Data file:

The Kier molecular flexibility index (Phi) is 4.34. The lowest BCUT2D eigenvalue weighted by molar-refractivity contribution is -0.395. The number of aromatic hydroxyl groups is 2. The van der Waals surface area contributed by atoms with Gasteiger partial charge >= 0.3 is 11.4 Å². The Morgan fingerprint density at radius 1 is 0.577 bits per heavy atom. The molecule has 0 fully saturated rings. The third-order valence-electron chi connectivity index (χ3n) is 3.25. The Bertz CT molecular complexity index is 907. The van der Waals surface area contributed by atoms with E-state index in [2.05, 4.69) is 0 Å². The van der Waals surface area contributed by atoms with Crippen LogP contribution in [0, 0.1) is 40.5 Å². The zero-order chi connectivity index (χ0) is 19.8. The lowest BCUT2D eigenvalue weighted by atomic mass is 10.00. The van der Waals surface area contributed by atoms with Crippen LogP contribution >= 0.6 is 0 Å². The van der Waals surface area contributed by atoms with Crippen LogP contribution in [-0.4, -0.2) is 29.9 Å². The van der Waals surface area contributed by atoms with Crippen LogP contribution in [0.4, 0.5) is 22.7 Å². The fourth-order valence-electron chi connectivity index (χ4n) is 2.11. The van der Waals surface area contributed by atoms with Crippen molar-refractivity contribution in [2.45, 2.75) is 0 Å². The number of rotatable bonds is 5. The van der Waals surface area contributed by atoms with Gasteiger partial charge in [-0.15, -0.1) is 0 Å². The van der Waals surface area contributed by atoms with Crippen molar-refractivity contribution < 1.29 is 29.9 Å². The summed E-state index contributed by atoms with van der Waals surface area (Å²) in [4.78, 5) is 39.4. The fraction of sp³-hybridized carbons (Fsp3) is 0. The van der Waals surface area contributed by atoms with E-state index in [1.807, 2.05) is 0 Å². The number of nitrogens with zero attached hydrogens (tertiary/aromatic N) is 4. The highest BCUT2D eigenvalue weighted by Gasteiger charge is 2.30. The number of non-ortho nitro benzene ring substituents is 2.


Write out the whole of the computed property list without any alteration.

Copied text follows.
The Kier molecular flexibility index (Phi) is 4.34. The lowest BCUT2D eigenvalue weighted by molar-refractivity contribution is -0.395. The number of aromatic hydroxyl groups is 2. The van der Waals surface area contributed by atoms with Gasteiger partial charge >= 0.3 is 11.4 Å². The Morgan fingerprint density at radius 1 is 0.577 bits per heavy atom. The molecule has 0 fully saturated rings. The third-order valence-electron chi connectivity index (χ3n) is 3.25. The Bertz CT molecular complexity index is 907. The van der Waals surface area contributed by atoms with E-state index in [2.05, 4.69) is 0 Å². The van der Waals surface area contributed by atoms with Crippen LogP contribution in [0, 0.1) is 40.5 Å². The zero-order chi connectivity index (χ0) is 19.8. The lowest BCUT2D eigenvalue weighted by atomic mass is 10.00. The van der Waals surface area contributed by atoms with Crippen LogP contribution >= 0.6 is 0 Å². The van der Waals surface area contributed by atoms with Crippen LogP contribution in [-0.4, -0.2) is 29.9 Å². The van der Waals surface area contributed by atoms with Crippen LogP contribution in [0.4, 0.5) is 22.7 Å². The fourth-order valence-electron chi connectivity index (χ4n) is 2.11. The van der Waals surface area contributed by atoms with Crippen molar-refractivity contribution in [2.45, 2.75) is 0 Å². The number of rotatable bonds is 5. The van der Waals surface area contributed by atoms with Gasteiger partial charge in [-0.15, -0.1) is 0 Å². The van der Waals surface area contributed by atoms with Crippen molar-refractivity contribution < 1.29 is 29.9 Å². The summed E-state index contributed by atoms with van der Waals surface area (Å²) in [4.78, 5) is 39.4. The fraction of sp³-hybridized carbons (Fsp3) is 0. The van der Waals surface area contributed by atoms with E-state index in [1.807, 2.05) is 0 Å². The number of nitrogens with zero attached hydrogens (tertiary/aromatic N) is 4. The highest BCUT2D eigenvalue weighted by Gasteiger charge is 2.30. The number of non-ortho nitro benzene ring substituents is 2.